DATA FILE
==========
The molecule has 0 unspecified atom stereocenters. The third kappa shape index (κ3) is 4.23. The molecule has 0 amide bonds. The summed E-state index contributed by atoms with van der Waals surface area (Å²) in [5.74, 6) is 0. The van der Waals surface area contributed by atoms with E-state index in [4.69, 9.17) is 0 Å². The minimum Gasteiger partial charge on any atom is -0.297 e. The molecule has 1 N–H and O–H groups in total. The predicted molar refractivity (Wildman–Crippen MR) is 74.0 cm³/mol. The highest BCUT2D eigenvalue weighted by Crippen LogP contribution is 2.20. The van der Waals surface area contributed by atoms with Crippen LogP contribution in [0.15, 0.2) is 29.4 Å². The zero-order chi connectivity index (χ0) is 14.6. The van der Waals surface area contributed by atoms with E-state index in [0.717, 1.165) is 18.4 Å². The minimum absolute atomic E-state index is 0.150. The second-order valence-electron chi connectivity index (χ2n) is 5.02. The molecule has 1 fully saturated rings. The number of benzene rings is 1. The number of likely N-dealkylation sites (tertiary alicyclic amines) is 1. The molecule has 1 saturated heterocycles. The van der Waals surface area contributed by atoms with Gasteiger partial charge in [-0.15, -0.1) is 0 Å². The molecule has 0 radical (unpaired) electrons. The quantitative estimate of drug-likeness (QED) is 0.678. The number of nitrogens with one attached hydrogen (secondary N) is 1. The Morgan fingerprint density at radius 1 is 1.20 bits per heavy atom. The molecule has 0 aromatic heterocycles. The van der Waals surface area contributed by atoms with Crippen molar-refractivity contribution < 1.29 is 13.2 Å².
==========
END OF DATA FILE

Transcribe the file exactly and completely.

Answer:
The molecule has 0 unspecified atom stereocenters. The third kappa shape index (κ3) is 4.23. The molecule has 0 amide bonds. The summed E-state index contributed by atoms with van der Waals surface area (Å²) in [5.74, 6) is 0. The van der Waals surface area contributed by atoms with E-state index in [4.69, 9.17) is 0 Å². The minimum Gasteiger partial charge on any atom is -0.297 e. The molecule has 1 N–H and O–H groups in total. The predicted molar refractivity (Wildman–Crippen MR) is 74.0 cm³/mol. The highest BCUT2D eigenvalue weighted by Crippen LogP contribution is 2.20. The van der Waals surface area contributed by atoms with Crippen LogP contribution in [0.15, 0.2) is 29.4 Å². The zero-order chi connectivity index (χ0) is 14.6. The van der Waals surface area contributed by atoms with E-state index in [0.717, 1.165) is 18.4 Å². The minimum absolute atomic E-state index is 0.150. The second-order valence-electron chi connectivity index (χ2n) is 5.02. The molecule has 1 fully saturated rings. The number of benzene rings is 1. The number of likely N-dealkylation sites (tertiary alicyclic amines) is 1. The molecule has 1 saturated heterocycles. The van der Waals surface area contributed by atoms with Gasteiger partial charge in [-0.15, -0.1) is 0 Å². The molecule has 0 radical (unpaired) electrons. The quantitative estimate of drug-likeness (QED) is 0.678. The number of nitrogens with one attached hydrogen (secondary N) is 1. The Morgan fingerprint density at radius 1 is 1.20 bits per heavy atom. The molecule has 0 aromatic heterocycles. The van der Waals surface area contributed by atoms with Crippen molar-refractivity contribution < 1.29 is 13.2 Å².